Duke Energy Corp DUK-N said on Monday it has agreed to sell its unregulated utility scale Commercial Renewables business to Brookfield Renewable in a deal valued at about $2.8-billion.
Duke said it expects net proceeds of about $1.1-billion from the sale, which the company will use to help incorporate more than 30,000 megawatts of regulated renewable energy into its system by 2035.
The proceeds are also expected to help strengthen its balance sheet, avoid additional debt and improve grid reliability.
The deal comes at a time when electric utilities in the United States are largely shifting away from fossil fuels toward cleaner energy sources, including solar and wind, to meet climate goals.
Charlotte, North Carolina-based Duke is planning to spend $65-billion over the next five years, most of it directed toward its transition to low-carbon energy sources, the company’s CFO told Reuters last week.
Duke aims to reduce carbon emissions by more than 50 per cent by 2030 and plans to retire all of its coal plants by 2035. Its goal is to achieve net-zero carbon emissions by 2050.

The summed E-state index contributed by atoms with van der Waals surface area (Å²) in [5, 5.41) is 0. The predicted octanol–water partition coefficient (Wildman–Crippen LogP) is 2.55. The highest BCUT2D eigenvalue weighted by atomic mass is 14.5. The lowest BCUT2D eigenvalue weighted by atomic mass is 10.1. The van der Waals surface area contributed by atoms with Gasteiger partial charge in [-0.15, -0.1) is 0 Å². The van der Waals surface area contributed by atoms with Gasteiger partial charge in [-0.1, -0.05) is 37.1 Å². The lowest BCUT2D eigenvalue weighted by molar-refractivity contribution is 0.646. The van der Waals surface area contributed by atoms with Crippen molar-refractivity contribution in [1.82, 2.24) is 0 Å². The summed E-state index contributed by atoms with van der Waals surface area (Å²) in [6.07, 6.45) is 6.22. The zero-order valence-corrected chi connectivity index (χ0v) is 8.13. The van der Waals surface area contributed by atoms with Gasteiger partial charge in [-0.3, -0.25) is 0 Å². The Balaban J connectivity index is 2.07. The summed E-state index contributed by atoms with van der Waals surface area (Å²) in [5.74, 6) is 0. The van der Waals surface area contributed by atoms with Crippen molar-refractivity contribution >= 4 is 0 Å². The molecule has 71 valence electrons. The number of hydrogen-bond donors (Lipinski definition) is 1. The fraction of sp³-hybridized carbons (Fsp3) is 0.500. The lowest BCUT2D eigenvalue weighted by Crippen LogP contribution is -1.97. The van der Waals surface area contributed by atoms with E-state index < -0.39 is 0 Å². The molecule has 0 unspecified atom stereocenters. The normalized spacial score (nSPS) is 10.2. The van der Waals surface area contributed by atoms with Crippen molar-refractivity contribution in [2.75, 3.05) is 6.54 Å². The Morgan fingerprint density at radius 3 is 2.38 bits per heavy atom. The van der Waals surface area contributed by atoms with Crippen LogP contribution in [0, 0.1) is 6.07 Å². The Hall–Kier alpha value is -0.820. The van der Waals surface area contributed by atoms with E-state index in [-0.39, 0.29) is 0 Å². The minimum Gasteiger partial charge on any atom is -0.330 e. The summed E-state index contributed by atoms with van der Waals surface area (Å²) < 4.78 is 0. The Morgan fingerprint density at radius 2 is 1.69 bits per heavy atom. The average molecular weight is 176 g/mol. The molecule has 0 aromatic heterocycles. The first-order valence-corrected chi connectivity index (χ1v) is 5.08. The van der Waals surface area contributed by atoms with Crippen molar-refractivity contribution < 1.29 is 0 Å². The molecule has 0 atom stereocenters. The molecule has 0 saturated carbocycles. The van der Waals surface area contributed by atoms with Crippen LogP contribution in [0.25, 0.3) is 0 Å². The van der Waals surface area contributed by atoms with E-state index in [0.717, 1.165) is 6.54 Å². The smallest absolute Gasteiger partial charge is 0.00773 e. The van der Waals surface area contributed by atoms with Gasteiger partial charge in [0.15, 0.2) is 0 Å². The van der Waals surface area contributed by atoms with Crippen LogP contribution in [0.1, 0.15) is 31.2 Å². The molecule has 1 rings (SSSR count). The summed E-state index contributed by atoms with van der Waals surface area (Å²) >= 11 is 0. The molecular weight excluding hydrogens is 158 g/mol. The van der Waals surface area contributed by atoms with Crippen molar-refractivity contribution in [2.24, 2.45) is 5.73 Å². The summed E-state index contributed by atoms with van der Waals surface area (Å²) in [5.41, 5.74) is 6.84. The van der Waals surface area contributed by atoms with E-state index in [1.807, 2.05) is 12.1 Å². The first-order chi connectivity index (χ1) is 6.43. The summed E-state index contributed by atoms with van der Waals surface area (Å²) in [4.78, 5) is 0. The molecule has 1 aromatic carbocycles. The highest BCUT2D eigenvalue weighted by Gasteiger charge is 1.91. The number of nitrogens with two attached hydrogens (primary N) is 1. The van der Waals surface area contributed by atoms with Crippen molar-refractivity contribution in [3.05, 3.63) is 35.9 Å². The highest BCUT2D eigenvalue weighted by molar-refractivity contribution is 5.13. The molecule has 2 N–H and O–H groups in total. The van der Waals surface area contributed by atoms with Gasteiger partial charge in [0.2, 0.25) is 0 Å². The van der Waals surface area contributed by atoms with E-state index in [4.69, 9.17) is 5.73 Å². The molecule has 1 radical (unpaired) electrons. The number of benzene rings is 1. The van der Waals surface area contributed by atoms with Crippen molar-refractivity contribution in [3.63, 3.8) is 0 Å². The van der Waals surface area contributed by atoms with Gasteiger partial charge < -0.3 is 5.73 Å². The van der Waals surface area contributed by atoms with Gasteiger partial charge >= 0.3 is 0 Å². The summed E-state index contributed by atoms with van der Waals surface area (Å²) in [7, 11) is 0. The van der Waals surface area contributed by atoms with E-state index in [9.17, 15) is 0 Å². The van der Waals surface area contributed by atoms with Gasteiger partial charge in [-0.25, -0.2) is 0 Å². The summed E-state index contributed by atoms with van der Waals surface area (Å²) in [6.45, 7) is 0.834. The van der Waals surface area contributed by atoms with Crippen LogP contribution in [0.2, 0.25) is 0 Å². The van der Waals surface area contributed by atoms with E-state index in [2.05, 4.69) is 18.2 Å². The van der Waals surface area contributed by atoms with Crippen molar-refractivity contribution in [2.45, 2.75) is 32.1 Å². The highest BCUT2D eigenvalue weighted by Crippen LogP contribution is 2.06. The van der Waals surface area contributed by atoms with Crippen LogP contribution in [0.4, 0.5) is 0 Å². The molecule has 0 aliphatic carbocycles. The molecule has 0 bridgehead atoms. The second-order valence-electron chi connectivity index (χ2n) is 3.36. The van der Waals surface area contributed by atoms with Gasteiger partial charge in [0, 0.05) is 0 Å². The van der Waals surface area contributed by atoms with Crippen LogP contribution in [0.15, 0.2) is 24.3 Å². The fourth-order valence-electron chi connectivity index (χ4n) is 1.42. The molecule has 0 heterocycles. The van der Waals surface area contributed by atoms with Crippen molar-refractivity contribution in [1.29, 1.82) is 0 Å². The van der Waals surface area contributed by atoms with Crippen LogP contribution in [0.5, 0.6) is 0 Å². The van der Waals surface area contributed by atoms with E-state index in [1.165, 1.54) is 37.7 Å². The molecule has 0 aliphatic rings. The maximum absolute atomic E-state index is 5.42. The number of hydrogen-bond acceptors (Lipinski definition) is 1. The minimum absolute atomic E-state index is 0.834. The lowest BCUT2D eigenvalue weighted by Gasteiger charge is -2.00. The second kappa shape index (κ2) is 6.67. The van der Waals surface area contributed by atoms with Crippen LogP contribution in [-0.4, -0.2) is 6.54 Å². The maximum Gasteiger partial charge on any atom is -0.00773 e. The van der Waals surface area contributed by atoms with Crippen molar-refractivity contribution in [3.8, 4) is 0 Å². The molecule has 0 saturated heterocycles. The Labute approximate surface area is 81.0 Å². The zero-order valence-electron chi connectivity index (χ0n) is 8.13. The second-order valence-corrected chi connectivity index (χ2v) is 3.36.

The sale agreement with renewable power assets operator Brookfield Renewable includes more than 3,400 megawatts of utility-scale solar, wind and battery storage across the United States, along with operations, new project development and current projects under construction, Duke said on Monday.
The deal is expected to close by the end of 2023, Duke said. Morgan Stanley & Co LLC and Wells Fargo Securities LLC are Duke’s financial advisers, with Skadden, Arps, Slate, Meagher & Flom LLP serving as legal counsel.
Duke, which initiated the sale process for the commercial renewables unit in November, reported a smaller-than-expected first-quarter profit last month, hurt by unfavourable weather, lower volumes and higher interest expenses.